One of the key industries to contribute to last week’s strong economic growth figures is holding its annual get-together in Canberra to find better ways of capturing even more opportunities in a fast-changing world.
The Australian Bureau of Agricultural and Resource Economics and Sciences’s two-day Outlook 2017 conference starts on Tuesday, bringing together experts from the agricultural, forestry and fisheries sectors, as well as economists and parliamentarians.
Its key emphasis this year is on innovation at a time of expanding global markets and diversifying consumer preferences.
It also comes at a time of great uncertainty in the global economy.
Rabobank financial markets research for the Asia Pacific head Michael Every will tell the conference of the volatility of global politics following the election of the United States’ President Donald Trump, although he says markets appear ‘‘strangely serene, for now’’.
‘‘Trump appears intent on rolling back much of the post-World War II global political and financial architecture,’’ Mr Every said.
‘‘At the very least he is strongly opposed to how free trade has been conducted over the past few decades, with China and Mexico in his crosshairs.’’
Deloitte Access Economics economist Chris Richardson will give a ‘‘big picture’’ view of the economy as one of the first speakers at the conference, after last week’s figures showed a 1.1 per cent rebound in economic growth in the final three months of 2016.
The national accounts show production in agriculture, forestry and fishing rose 8.3 per cent in the December quarter, the strongest among all industries and double that of mining in second place at 3.4 per cent.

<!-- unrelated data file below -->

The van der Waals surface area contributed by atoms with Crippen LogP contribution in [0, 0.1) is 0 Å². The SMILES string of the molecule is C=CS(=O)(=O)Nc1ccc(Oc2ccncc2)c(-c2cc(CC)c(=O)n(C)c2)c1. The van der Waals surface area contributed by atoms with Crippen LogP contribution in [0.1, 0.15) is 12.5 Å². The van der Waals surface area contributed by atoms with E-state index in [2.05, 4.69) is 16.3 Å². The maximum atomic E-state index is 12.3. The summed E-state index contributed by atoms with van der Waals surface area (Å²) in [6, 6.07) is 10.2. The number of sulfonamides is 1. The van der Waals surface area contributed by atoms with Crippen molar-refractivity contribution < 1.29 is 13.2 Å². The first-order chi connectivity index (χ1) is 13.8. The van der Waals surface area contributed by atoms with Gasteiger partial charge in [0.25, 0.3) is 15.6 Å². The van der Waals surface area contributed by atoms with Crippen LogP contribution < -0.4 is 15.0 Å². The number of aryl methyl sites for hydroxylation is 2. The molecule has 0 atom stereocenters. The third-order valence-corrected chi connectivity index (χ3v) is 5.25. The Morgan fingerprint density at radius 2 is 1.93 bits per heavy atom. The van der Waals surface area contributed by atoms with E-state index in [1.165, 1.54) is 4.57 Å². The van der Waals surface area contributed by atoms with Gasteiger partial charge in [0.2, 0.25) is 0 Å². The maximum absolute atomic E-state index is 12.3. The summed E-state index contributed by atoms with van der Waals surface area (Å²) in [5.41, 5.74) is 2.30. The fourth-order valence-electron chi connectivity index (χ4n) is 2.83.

ABARES will provide its latest commodities forecasts and its economic outlook.
Deputy Prime Minister and Agriculture Minister Barnaby Joyce, himself a farmer, will deliver a keynote speech to open proceedings.
Assistant Digital Transformation Minister Angus Taylor will look at how more data collection will help farmers and the supply chain more generally in things such as marketing, environmental sustainability and safety. Also how consumers want more information about where their food comes from.
Assistant Agriculture Minister Anne Ruston will open day two with a panel discussion including representatives from the US, India and the OECD looking at agriculture from a global perspective.
There will also be a session on emerging markets, such as export opportunities in goats’ cheese/milk and truffles.
Bureau of Meteorology climate expert Neil Plummer, senior CSIRO agronomist Zvi Hochman, and ABARES’ water and climate manager Neal Hughes will discuss the effect climate change is having on crop yield and production and what farmers can do to mitigate its impact.